Kitchen essentials | the grater

Click to follow
Indy Lifestyle Online

When the next edition of the OED is published, the definition for grater should read: "(noun) a kitchen utensil designed to remove skin from fingertips and knuckles while possibly shredding cheese etc". No one has invented the perfect grater. But there is one surefire way to avoid flayed flesh, and a number of other compromises with their own virtues.

When the next edition of the OED is published, the definition for grater should read: "(noun) a kitchen utensil designed to remove skin from fingertips and knuckles while possibly shredding cheese etc". No one has invented the perfect grater. But there is one surefire way to avoid flayed flesh, and a number of other compromises with their own virtues.

The way round the bleeding problem is using a drum, turned by a handle, which is held in place by a hinged clamp. Put the cheese in the clamp, press hard, turn the handle. You won't scar your skin. The disadvantage is that you can only grate small pieces of cheese. I've tried a few versions, but the basic design - identical to the one I first used in my mother's kitchen decades ago - remains the best.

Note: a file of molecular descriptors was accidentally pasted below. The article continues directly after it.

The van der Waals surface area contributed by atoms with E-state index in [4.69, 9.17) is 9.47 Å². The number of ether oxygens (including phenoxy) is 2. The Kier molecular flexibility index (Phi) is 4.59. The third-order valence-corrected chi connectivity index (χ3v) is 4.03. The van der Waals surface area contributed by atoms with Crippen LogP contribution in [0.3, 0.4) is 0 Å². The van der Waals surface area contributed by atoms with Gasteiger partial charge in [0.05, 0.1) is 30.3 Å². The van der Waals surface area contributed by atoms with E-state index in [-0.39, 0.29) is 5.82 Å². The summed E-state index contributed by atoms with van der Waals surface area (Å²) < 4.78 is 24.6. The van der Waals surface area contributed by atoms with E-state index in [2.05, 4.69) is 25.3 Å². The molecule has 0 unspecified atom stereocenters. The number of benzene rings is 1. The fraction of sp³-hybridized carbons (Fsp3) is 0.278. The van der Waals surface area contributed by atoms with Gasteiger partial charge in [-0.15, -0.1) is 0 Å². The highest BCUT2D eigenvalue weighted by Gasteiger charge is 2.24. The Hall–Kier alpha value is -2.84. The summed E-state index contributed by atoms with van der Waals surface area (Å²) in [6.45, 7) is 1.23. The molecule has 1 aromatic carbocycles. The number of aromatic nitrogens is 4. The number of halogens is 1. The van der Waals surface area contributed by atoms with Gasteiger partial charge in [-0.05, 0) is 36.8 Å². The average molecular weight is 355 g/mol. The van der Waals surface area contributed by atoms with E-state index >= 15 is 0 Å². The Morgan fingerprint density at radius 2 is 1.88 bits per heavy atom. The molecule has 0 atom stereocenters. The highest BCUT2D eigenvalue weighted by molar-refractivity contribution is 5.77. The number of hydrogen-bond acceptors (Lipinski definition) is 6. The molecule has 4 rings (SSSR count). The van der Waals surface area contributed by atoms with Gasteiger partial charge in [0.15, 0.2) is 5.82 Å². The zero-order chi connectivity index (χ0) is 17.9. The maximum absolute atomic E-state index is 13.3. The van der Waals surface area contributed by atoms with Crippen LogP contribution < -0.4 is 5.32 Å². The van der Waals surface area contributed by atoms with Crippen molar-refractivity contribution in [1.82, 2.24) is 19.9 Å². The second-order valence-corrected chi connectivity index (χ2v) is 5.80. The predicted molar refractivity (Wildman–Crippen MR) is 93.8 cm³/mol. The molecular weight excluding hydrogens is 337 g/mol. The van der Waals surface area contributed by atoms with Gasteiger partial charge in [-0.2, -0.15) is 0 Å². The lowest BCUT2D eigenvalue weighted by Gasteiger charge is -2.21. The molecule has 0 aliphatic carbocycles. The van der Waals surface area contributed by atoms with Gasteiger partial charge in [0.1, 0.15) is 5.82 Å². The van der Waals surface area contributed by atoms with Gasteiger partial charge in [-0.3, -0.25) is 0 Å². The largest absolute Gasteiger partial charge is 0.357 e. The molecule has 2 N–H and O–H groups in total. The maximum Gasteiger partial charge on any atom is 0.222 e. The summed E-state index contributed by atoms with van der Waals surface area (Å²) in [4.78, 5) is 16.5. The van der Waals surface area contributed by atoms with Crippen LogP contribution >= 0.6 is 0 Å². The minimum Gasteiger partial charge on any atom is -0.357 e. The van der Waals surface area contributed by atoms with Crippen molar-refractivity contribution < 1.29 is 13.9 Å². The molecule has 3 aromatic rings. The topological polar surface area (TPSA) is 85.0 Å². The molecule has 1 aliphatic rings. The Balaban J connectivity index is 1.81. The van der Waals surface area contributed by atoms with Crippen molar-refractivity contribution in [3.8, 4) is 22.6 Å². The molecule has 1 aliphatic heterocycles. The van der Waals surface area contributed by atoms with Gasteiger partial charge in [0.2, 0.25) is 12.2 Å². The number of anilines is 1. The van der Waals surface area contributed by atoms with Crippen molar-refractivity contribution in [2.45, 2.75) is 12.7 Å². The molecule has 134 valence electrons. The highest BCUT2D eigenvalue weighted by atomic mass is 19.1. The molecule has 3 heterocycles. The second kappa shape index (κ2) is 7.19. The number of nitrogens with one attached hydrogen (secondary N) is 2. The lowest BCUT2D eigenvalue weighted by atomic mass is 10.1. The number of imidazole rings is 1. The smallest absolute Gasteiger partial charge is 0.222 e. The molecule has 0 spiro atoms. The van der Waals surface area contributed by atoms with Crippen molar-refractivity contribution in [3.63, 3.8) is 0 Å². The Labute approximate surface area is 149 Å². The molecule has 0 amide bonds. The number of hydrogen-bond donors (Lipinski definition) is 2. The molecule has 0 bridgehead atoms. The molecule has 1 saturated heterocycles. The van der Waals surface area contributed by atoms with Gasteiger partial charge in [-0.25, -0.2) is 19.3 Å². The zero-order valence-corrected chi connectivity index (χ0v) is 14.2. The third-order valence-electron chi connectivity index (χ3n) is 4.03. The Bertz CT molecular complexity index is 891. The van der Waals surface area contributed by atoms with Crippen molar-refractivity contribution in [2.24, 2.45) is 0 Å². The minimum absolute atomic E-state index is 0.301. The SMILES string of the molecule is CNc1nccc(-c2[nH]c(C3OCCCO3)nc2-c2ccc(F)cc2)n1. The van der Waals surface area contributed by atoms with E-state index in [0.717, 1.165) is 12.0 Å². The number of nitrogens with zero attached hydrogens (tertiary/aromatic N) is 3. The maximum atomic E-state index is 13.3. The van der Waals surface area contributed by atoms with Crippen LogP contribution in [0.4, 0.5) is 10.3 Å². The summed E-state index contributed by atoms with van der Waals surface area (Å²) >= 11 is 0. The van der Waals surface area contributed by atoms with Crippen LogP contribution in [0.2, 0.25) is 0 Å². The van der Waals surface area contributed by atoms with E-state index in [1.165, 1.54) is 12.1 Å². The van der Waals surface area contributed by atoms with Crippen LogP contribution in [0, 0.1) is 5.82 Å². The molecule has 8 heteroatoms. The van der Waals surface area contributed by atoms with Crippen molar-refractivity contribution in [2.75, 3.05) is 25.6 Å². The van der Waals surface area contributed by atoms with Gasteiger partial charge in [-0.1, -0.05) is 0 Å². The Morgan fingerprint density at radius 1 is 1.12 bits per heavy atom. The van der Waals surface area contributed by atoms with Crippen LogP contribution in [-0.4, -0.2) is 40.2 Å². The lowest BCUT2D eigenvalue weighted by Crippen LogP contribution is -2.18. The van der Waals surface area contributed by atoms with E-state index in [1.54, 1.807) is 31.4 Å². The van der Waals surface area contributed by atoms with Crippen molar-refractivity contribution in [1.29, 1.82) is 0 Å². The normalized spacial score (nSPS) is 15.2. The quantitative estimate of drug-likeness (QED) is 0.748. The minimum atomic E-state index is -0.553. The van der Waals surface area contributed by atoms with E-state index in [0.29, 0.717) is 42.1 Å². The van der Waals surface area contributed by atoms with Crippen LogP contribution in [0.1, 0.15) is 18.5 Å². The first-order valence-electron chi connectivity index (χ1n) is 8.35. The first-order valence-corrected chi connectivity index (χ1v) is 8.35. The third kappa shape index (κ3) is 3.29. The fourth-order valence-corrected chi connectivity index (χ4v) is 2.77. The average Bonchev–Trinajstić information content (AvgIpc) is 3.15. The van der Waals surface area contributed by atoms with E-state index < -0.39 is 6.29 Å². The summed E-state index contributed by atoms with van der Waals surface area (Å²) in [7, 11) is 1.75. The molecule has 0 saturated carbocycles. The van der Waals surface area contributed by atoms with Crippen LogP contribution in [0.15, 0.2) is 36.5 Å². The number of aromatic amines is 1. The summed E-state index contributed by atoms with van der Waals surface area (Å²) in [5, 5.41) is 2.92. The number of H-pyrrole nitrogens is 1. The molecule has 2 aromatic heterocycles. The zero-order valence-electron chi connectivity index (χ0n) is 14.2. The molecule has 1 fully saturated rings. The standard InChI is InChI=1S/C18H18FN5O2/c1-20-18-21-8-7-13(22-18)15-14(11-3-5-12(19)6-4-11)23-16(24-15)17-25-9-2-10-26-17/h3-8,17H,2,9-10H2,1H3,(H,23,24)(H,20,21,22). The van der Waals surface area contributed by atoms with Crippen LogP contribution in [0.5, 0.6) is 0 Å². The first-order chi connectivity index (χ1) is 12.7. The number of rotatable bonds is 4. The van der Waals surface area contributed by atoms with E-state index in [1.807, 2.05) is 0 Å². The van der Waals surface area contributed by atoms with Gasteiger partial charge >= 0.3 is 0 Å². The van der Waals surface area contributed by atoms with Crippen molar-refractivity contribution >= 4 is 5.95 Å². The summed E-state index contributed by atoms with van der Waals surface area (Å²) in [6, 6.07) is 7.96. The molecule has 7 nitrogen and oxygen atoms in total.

The other solutions are all variations on the age-old theme of a flat sheet of metal punched with cutting edges. You expose your skin - but for simplicity it takes a lot of beating. The all-metal, four-sided design (two or three sizes of grating edge plus an ineffectual slicer) is the most familiar. Much, much better is the one shown here. It comes from Good Grips and it has the company's trademark - an easily gripped elastomer - on both handle and feet.

The other amazing grater of our era is the Microplane. Unlike most graters, in which the metal is punched out, the Microplane is chemically etched. It makes short work not just of cheese but of ginger, garlic, even chocolate. Very expensive, and worth every penny. Exclusive to Lakeland (tel: 015394 88100).

Comments